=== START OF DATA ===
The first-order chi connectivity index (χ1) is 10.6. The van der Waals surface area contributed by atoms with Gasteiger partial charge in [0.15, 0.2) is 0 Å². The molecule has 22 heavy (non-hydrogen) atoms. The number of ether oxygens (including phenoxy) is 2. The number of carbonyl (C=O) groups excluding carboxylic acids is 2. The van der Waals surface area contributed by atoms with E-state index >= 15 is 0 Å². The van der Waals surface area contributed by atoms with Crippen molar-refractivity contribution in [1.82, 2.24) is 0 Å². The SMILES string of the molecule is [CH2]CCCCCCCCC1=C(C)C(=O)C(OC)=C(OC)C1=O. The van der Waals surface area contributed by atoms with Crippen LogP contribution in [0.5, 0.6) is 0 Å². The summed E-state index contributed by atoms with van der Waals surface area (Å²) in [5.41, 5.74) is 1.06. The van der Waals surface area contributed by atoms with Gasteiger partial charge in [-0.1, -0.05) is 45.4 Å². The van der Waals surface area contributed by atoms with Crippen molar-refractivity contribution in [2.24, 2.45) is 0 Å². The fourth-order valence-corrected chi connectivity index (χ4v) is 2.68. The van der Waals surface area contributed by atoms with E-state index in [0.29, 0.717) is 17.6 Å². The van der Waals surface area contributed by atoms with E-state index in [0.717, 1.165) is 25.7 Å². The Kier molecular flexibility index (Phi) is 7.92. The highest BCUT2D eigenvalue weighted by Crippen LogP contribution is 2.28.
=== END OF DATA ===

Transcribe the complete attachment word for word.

The first-order chi connectivity index (χ1) is 10.6. The van der Waals surface area contributed by atoms with Gasteiger partial charge in [0.15, 0.2) is 0 Å². The molecule has 22 heavy (non-hydrogen) atoms. The number of ether oxygens (including phenoxy) is 2. The number of carbonyl (C=O) groups excluding carboxylic acids is 2. The van der Waals surface area contributed by atoms with E-state index >= 15 is 0 Å². The van der Waals surface area contributed by atoms with Crippen molar-refractivity contribution in [1.82, 2.24) is 0 Å². The SMILES string of the molecule is [CH2]CCCCCCCCC1=C(C)C(=O)C(OC)=C(OC)C1=O. The van der Waals surface area contributed by atoms with Crippen LogP contribution in [0.5, 0.6) is 0 Å². The summed E-state index contributed by atoms with van der Waals surface area (Å²) in [5.41, 5.74) is 1.06. The van der Waals surface area contributed by atoms with Gasteiger partial charge in [-0.1, -0.05) is 45.4 Å². The van der Waals surface area contributed by atoms with Crippen molar-refractivity contribution in [2.24, 2.45) is 0 Å². The fourth-order valence-corrected chi connectivity index (χ4v) is 2.68. The van der Waals surface area contributed by atoms with E-state index in [0.29, 0.717) is 17.6 Å². The van der Waals surface area contributed by atoms with E-state index in [0.717, 1.165) is 25.7 Å². The Kier molecular flexibility index (Phi) is 7.92. The highest BCUT2D eigenvalue weighted by Crippen LogP contribution is 2.28.